The new ‘liquid biopsy’ uses cutting-edge genetic techniques to detect breast cancer DNA in the bloodstream, and was developed by a team at The Institute of Cancer Research, London, and The Royal Marsden NHS Foundation Trust.
The technique can detect whether breast cancers are being driven by too many copies of the HER2 gene – known as HER2 amplification – and could be used to pick out women who might benefit from Herceptin and other similar drugs, but are not currently receiving them.
Researchers believe it could be adapted to a range of other cancers and drug targets, allowing doctors to monitor genetic changes in tumours through a blood test rather than needing invasive biopsies.
The research is published in Clinical Cancer Research and was funded by the National Institute of Health Research, with additional support from Cancer Research UK and the Dr Mildred Scheel Foundation for Cancer Research.
Currently, if a patient’s breast cancer relapses after initial treatment, doctors perform tumour biopsies to determine which treatments the cancer is most likely to respond to. But biopsies are uncomfortable, intrusive and only test part of a tumour – and it’s not possible to biopsy cancer repeatedly.
Previous research has shown that blood samples from cancer patients contain trace amounts of DNA from their tumour cells, known as circulating free DNA. In this study, scientists investigated whether analysing circulating free DNA could detect gene amplifications known to cause cancer growth.
Researchers took blood samples from 58 patients with recurrent breast cancer to assess the potential of a technique called digital PCR to detect HER2 amplification – which signifies a particularly aggressive form of breast cancer, but one which can be treated with Herceptin.
The new technique was able to accurately identify HER2-positive breast cancer 64% of the time, and HER2-negative cancer 94% of the time.
Dr Nicholas Turner, Clinical Researcher at The Institute of Cancer Research and Honorary Consultant Oncologist at The Royal Marsden, said: “Herceptin has been effective at treating HER2-positive breast cancers, but the problem with cancer-causing genes like HER2 is that they can be acquired or lost as a tumour progresses, so at any point in time you might miss a tumour for which Herceptin may work.
“It’s not possible to take multiple biopsies from patients through their treatment course, but this study shows that we can detect HER2-positive breast cancers through a blood sample. That could allow us to regularly monitor women with breast cancer using simple blood tests and potentially increase the number who are treated with Herceptin. The test is at this time at an early stage and does require further assessment in clinical trials before it could become widely available.”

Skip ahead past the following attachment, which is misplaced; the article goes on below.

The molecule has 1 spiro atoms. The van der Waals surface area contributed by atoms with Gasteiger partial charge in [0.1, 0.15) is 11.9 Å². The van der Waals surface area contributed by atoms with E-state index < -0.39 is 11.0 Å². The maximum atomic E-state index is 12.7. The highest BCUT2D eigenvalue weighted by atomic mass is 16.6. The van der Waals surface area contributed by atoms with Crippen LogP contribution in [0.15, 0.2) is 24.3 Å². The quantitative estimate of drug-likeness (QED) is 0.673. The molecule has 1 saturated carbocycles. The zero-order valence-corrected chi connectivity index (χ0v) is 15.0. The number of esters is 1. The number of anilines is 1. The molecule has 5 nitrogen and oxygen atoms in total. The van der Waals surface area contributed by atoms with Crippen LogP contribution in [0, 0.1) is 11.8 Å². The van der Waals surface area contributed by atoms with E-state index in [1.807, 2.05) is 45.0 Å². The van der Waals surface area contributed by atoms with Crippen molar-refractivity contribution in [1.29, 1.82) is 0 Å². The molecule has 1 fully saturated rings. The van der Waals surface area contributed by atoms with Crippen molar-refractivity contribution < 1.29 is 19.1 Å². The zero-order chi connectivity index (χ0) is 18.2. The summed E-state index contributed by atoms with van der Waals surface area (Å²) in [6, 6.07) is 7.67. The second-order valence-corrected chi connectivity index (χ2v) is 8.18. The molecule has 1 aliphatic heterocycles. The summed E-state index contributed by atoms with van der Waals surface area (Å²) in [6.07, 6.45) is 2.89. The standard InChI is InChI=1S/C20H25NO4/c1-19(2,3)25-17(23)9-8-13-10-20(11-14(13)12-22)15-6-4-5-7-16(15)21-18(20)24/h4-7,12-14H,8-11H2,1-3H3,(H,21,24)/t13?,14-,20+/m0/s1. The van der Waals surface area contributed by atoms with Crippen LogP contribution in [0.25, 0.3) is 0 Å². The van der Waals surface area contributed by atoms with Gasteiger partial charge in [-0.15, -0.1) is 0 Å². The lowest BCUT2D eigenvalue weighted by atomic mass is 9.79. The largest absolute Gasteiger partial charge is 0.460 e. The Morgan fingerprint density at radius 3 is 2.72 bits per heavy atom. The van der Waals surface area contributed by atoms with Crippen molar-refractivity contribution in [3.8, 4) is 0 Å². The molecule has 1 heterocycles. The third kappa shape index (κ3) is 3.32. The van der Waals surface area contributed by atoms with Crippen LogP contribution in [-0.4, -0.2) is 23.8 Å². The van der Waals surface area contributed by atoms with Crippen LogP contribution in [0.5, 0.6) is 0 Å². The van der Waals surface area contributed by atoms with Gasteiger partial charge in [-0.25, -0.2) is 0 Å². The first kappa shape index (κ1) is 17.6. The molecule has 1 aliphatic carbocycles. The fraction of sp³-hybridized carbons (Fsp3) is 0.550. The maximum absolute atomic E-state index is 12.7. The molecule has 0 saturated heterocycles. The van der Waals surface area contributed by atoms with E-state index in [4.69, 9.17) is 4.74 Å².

Professor Alan Ashworth, Chief Executive of The Institute of Cancer Research, said: “Personalised cancer treatments are becoming highly sophisticated and tailored to individual cancers so it’s really important that doctors can make accurate assessments of the genetic make-up of tumours. This new liquid biopsy has exciting potential as a means of analysing tumour DNA in the blood stream, allowing clinicians to track genetic changes as they happen and adjust treatment to them. By assessing quickly and painlessly whether a particular gene is activated in breast cancer, doctors will be able to choose the best targeted therapy for their patients.”
Dr Naureen Starling, Associate Director of Clinical Research and Medical Oncologist at The Royal Marsden, said: “This is a very exciting development using a new blood based assessment to ensure the right patients receive the right targeted therapy. At The Royal Marsden we are committed to ensuring that patients receive treatment that is tailored specifically to them and their tumour and by reducing the need for biopsies, there will be significant benefits for our patients.”
Source: The Institute of Cancer Research, London